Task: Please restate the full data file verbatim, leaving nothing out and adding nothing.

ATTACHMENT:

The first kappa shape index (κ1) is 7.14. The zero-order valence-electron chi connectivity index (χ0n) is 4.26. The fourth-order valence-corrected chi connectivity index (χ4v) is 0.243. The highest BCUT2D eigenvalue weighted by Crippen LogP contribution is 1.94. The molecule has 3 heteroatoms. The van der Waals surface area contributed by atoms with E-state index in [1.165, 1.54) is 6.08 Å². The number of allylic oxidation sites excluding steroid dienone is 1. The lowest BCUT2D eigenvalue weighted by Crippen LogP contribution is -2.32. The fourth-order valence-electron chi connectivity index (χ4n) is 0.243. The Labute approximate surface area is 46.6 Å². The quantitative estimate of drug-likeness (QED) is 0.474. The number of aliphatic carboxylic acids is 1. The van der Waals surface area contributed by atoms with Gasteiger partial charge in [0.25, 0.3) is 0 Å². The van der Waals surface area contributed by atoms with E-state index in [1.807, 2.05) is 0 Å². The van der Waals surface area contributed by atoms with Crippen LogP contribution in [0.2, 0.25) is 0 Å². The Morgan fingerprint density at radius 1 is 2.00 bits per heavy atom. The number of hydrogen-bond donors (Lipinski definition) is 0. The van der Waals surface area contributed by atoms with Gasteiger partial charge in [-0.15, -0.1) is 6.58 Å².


The first kappa shape index (κ1) is 7.14. The zero-order valence-electron chi connectivity index (χ0n) is 4.26. The fourth-order valence-corrected chi connectivity index (χ4v) is 0.243. The highest BCUT2D eigenvalue weighted by Crippen LogP contribution is 1.94. The molecule has 3 heteroatoms. The van der Waals surface area contributed by atoms with E-state index in [1.165, 1.54) is 6.08 Å². The number of allylic oxidation sites excluding steroid dienone is 1. The lowest BCUT2D eigenvalue weighted by Crippen LogP contribution is -2.32. The fourth-order valence-electron chi connectivity index (χ4n) is 0.243. The Labute approximate surface area is 46.6 Å². The quantitative estimate of drug-likeness (QED) is 0.474. The number of aliphatic carboxylic acids is 1. The van der Waals surface area contributed by atoms with Gasteiger partial charge in [0.25, 0.3) is 0 Å². The van der Waals surface area contributed by atoms with E-state index in [1.807, 2.05) is 0 Å². The van der Waals surface area contributed by atoms with Crippen LogP contribution in [0.2, 0.25) is 0 Å². The Morgan fingerprint density at radius 1 is 2.00 bits per heavy atom. The number of hydrogen-bond donors (Lipinski definition) is 0. The van der Waals surface area contributed by atoms with Gasteiger partial charge in [-0.15, -0.1) is 6.58 Å².